What makes a video go “viral”? Everyone seems to be giving it a go these days, and Toronto theatre companies are no exception. But are these videos an effective way of selling a show to an audience?
Here are three promo videos of current or upcoming shows in Toronto as examples. What makes a video “forwardable”, and what would make you post a video on Facebook? Has a video like one of these ever propelled you to buy a ticket to a show?
Sean Dixon is the author of the play/novel ‘The Girls Who Saw Everything‘ which was just produced (play) by Ryerson Theatre & longlisted (novel) for CBC’s 2011 CanadaReads. He’s currently writing a show around the banjo for Crow’s Theatre & has a new novel coming out with Coach House Press in the spring.
The first public performance of Caryl Churchill’s Seven Jewish Children in Toronto features a who’s who of Canadian theatre. Arguably the most controversial and headline grabbing theatrical text of the past year, the ten-minute piece has already caused controversy in the UK and the US with performances at the Royal Court and New York Theatre Workshop.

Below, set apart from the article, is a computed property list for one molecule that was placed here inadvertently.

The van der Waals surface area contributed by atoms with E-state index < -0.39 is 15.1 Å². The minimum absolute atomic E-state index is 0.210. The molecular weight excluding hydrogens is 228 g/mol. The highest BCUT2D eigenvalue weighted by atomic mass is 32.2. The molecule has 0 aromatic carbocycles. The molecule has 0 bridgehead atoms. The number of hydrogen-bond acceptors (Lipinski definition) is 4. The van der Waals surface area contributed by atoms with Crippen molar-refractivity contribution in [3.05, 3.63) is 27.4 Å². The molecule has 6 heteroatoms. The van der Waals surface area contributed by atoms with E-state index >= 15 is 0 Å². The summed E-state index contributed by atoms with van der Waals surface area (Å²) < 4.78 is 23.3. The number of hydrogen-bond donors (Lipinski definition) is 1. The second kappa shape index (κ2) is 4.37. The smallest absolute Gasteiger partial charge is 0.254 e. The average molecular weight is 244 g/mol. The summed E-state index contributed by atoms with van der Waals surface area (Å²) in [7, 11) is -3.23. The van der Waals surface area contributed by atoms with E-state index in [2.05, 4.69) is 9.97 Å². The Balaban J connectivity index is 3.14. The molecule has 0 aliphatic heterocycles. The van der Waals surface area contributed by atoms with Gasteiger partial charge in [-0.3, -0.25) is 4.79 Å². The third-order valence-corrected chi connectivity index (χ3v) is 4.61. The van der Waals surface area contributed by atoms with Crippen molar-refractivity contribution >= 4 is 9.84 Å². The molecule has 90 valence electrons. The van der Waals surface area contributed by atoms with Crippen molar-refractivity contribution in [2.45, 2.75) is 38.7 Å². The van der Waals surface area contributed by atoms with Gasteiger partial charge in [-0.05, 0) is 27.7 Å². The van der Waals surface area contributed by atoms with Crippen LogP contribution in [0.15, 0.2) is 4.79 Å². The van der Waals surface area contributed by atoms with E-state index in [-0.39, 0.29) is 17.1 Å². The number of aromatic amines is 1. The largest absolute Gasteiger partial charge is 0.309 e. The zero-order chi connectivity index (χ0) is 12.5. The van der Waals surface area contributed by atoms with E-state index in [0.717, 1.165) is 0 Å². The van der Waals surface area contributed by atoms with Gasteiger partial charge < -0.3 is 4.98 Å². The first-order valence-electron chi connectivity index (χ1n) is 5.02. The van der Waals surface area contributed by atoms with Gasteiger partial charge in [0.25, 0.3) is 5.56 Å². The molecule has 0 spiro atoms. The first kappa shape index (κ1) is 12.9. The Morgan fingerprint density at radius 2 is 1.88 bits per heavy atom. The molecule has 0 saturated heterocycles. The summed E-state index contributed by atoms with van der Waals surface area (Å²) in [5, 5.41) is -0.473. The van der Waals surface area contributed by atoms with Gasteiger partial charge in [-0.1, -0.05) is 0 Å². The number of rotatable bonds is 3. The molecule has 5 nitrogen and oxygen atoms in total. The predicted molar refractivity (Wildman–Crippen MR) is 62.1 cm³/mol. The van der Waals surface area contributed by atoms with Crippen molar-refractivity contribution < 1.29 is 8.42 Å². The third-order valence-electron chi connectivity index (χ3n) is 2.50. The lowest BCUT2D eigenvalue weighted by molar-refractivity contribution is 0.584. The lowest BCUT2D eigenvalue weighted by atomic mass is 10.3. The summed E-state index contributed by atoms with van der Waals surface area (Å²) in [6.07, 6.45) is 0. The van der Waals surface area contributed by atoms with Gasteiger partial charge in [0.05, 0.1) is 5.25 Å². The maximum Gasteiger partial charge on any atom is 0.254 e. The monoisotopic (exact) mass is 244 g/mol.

“Crow’s Theatre will also present staged readings of Caryl Churchill’s new play ‘Seven Jewish Children: A Play for Gaza’ – NTS Directing Program alumnus Rose Plotek will direct an ensemble cast that includes Rosemary Dunsmore, Ann-Marie MacDonald, Jeff Meadows & R.H. Thomson.”
If the controversy over the cancellation of My Name is Rachel Corrie by CanStage is any barometer, these performances are likely to become a lightning rod for both sides of the issue. Because it’s important not to be a relativist about everything and take a stand on important issues, we’re throwing it out there that at Praxis Theatre we do not think this play is anti-semetic, and we do think its long overdue for a performance here in the T Dot.
Disagree? Read the text for yourself here, or leave a comment. The best thing about art of this nature is that it has the potential to raise awareness and encourage discussion of important issues.
“After the years and years of weaker and waterier imitations, we now find ourselves rejecting the very notion of a holy stage. It is not the fault of the holy that it has become a middle-class weapon to keep the children good.”